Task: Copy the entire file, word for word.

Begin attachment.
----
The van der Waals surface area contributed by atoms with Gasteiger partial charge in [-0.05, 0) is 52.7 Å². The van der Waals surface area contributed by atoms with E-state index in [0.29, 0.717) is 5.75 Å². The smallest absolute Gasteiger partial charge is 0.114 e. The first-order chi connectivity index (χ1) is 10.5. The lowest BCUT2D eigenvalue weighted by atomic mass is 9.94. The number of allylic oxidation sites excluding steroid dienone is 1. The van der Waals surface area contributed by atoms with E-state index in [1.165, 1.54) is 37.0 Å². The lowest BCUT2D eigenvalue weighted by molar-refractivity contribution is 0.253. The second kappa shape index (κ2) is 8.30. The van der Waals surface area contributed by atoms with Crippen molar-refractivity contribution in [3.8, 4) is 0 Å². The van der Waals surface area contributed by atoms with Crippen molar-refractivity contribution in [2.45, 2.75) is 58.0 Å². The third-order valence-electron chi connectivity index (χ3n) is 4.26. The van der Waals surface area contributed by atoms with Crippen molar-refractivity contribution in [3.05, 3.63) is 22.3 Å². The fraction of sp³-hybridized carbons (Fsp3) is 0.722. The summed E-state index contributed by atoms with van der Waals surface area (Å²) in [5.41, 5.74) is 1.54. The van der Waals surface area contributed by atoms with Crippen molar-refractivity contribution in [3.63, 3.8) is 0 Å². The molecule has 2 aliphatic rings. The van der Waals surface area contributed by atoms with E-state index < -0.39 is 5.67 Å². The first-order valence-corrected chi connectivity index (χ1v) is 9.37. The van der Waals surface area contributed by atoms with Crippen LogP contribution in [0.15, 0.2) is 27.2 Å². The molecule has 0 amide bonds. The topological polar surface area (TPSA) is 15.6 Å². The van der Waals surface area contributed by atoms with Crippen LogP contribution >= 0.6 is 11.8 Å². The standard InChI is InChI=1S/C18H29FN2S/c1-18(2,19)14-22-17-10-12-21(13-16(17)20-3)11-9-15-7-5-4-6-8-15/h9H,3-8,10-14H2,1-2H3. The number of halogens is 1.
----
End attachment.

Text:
The van der Waals surface area contributed by atoms with Gasteiger partial charge in [-0.05, 0) is 52.7 Å². The van der Waals surface area contributed by atoms with E-state index in [0.29, 0.717) is 5.75 Å². The smallest absolute Gasteiger partial charge is 0.114 e. The first-order chi connectivity index (χ1) is 10.5. The lowest BCUT2D eigenvalue weighted by atomic mass is 9.94. The number of allylic oxidation sites excluding steroid dienone is 1. The van der Waals surface area contributed by atoms with E-state index in [1.165, 1.54) is 37.0 Å². The lowest BCUT2D eigenvalue weighted by molar-refractivity contribution is 0.253. The second kappa shape index (κ2) is 8.30. The van der Waals surface area contributed by atoms with Crippen molar-refractivity contribution in [3.8, 4) is 0 Å². The van der Waals surface area contributed by atoms with Crippen molar-refractivity contribution in [2.45, 2.75) is 58.0 Å². The third-order valence-electron chi connectivity index (χ3n) is 4.26. The van der Waals surface area contributed by atoms with Crippen molar-refractivity contribution in [3.05, 3.63) is 22.3 Å². The fraction of sp³-hybridized carbons (Fsp3) is 0.722. The summed E-state index contributed by atoms with van der Waals surface area (Å²) in [5.41, 5.74) is 1.54. The van der Waals surface area contributed by atoms with Crippen molar-refractivity contribution in [3.63, 3.8) is 0 Å². The molecule has 2 aliphatic rings. The van der Waals surface area contributed by atoms with E-state index < -0.39 is 5.67 Å². The first-order valence-corrected chi connectivity index (χ1v) is 9.37. The van der Waals surface area contributed by atoms with Crippen LogP contribution in [0.15, 0.2) is 27.2 Å². The molecule has 0 amide bonds. The topological polar surface area (TPSA) is 15.6 Å². The van der Waals surface area contributed by atoms with Crippen LogP contribution >= 0.6 is 11.8 Å². The standard InChI is InChI=1S/C18H29FN2S/c1-18(2,19)14-22-17-10-12-21(13-16(17)20-3)11-9-15-7-5-4-6-8-15/h9H,3-8,10-14H2,1-2H3. The number of halogens is 1.